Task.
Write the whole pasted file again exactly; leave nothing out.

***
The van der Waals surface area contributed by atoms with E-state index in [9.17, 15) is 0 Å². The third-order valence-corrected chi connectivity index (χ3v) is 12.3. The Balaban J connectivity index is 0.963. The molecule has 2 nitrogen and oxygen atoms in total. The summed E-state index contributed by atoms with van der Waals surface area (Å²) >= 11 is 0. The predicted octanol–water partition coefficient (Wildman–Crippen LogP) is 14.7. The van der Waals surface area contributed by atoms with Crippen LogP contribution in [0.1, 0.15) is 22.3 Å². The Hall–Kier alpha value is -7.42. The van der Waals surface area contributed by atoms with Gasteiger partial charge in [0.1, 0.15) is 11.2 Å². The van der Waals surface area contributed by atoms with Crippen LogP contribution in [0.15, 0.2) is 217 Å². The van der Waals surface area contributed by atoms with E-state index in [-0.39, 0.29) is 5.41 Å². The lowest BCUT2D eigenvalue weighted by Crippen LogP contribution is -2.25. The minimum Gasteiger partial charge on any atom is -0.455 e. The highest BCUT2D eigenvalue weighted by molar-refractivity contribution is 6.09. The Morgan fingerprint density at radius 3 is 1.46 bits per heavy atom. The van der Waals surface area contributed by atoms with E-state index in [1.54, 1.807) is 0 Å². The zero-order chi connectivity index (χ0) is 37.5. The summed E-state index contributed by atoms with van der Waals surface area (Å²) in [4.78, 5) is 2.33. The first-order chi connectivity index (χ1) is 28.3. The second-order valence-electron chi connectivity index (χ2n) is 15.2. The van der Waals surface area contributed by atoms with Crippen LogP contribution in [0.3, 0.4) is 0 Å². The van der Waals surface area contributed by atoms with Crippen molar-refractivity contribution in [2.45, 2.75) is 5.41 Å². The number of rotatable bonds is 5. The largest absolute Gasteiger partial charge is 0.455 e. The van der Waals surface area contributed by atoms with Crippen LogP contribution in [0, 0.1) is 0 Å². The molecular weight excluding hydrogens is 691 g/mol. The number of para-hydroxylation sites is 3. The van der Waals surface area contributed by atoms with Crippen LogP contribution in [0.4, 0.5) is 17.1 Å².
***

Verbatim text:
The van der Waals surface area contributed by atoms with E-state index in [9.17, 15) is 0 Å². The third-order valence-corrected chi connectivity index (χ3v) is 12.3. The Balaban J connectivity index is 0.963. The molecule has 2 nitrogen and oxygen atoms in total. The summed E-state index contributed by atoms with van der Waals surface area (Å²) >= 11 is 0. The predicted octanol–water partition coefficient (Wildman–Crippen LogP) is 14.7. The van der Waals surface area contributed by atoms with Crippen LogP contribution in [0.1, 0.15) is 22.3 Å². The Hall–Kier alpha value is -7.42. The van der Waals surface area contributed by atoms with Gasteiger partial charge in [0.1, 0.15) is 11.2 Å². The van der Waals surface area contributed by atoms with Crippen LogP contribution in [0.15, 0.2) is 217 Å². The van der Waals surface area contributed by atoms with E-state index in [-0.39, 0.29) is 5.41 Å². The lowest BCUT2D eigenvalue weighted by Crippen LogP contribution is -2.25. The minimum Gasteiger partial charge on any atom is -0.455 e. The highest BCUT2D eigenvalue weighted by molar-refractivity contribution is 6.09. The Morgan fingerprint density at radius 3 is 1.46 bits per heavy atom. The van der Waals surface area contributed by atoms with E-state index in [1.54, 1.807) is 0 Å². The zero-order chi connectivity index (χ0) is 37.5. The summed E-state index contributed by atoms with van der Waals surface area (Å²) in [4.78, 5) is 2.33. The first-order chi connectivity index (χ1) is 28.3. The second-order valence-electron chi connectivity index (χ2n) is 15.2. The van der Waals surface area contributed by atoms with Crippen LogP contribution in [0.3, 0.4) is 0 Å². The van der Waals surface area contributed by atoms with Crippen molar-refractivity contribution in [2.45, 2.75) is 5.41 Å². The number of rotatable bonds is 5. The largest absolute Gasteiger partial charge is 0.455 e. The van der Waals surface area contributed by atoms with Crippen LogP contribution in [0, 0.1) is 0 Å². The molecular weight excluding hydrogens is 691 g/mol. The number of para-hydroxylation sites is 3. The van der Waals surface area contributed by atoms with Crippen LogP contribution in [0.4, 0.5) is 17.1 Å².